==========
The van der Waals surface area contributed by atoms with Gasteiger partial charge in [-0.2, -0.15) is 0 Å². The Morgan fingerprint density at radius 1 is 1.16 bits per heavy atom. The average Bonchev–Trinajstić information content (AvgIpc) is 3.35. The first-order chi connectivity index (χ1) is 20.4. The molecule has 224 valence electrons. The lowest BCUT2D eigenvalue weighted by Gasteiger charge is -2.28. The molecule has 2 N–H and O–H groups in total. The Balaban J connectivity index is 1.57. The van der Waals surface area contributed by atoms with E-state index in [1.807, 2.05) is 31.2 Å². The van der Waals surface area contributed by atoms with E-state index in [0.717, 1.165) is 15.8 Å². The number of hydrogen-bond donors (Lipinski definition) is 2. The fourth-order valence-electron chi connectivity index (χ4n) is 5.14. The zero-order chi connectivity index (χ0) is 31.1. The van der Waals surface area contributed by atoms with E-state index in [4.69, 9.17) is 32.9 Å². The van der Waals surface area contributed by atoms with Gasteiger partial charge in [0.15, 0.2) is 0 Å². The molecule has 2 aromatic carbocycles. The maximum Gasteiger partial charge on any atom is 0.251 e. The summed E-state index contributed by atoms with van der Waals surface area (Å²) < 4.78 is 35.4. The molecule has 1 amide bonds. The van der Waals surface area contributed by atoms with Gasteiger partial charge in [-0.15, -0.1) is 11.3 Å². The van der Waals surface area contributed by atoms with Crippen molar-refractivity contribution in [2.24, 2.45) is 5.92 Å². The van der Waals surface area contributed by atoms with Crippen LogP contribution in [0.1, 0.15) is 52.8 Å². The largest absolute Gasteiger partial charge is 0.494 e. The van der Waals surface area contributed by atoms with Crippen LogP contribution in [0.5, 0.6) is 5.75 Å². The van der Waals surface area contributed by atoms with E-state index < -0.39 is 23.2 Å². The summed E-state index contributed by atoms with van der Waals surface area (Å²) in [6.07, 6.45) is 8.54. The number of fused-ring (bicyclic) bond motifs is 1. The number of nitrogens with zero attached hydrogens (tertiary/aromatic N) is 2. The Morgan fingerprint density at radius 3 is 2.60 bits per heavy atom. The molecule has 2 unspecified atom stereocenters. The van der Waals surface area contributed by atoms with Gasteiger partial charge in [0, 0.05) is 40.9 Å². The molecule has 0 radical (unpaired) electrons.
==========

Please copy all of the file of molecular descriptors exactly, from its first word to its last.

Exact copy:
The van der Waals surface area contributed by atoms with Gasteiger partial charge in [-0.2, -0.15) is 0 Å². The Morgan fingerprint density at radius 1 is 1.16 bits per heavy atom. The average Bonchev–Trinajstić information content (AvgIpc) is 3.35. The first-order chi connectivity index (χ1) is 20.4. The molecule has 224 valence electrons. The lowest BCUT2D eigenvalue weighted by Gasteiger charge is -2.28. The molecule has 2 N–H and O–H groups in total. The Balaban J connectivity index is 1.57. The van der Waals surface area contributed by atoms with E-state index in [1.807, 2.05) is 31.2 Å². The van der Waals surface area contributed by atoms with E-state index in [0.717, 1.165) is 15.8 Å². The number of hydrogen-bond donors (Lipinski definition) is 2. The fourth-order valence-electron chi connectivity index (χ4n) is 5.14. The zero-order chi connectivity index (χ0) is 31.1. The van der Waals surface area contributed by atoms with E-state index in [4.69, 9.17) is 32.9 Å². The van der Waals surface area contributed by atoms with Gasteiger partial charge in [0.15, 0.2) is 0 Å². The molecule has 2 aromatic carbocycles. The maximum Gasteiger partial charge on any atom is 0.251 e. The summed E-state index contributed by atoms with van der Waals surface area (Å²) < 4.78 is 35.4. The molecule has 1 amide bonds. The van der Waals surface area contributed by atoms with Gasteiger partial charge in [-0.15, -0.1) is 11.3 Å². The van der Waals surface area contributed by atoms with Crippen molar-refractivity contribution in [2.24, 2.45) is 5.92 Å². The van der Waals surface area contributed by atoms with Crippen LogP contribution in [0.1, 0.15) is 52.8 Å². The largest absolute Gasteiger partial charge is 0.494 e. The van der Waals surface area contributed by atoms with Crippen LogP contribution in [0.5, 0.6) is 5.75 Å². The van der Waals surface area contributed by atoms with E-state index < -0.39 is 23.2 Å². The summed E-state index contributed by atoms with van der Waals surface area (Å²) in [6.07, 6.45) is 8.54. The number of fused-ring (bicyclic) bond motifs is 1. The number of nitrogens with zero attached hydrogens (tertiary/aromatic N) is 2. The Morgan fingerprint density at radius 3 is 2.60 bits per heavy atom. The molecule has 2 unspecified atom stereocenters. The van der Waals surface area contributed by atoms with Gasteiger partial charge in [0, 0.05) is 40.9 Å². The molecule has 0 radical (unpaired) electrons.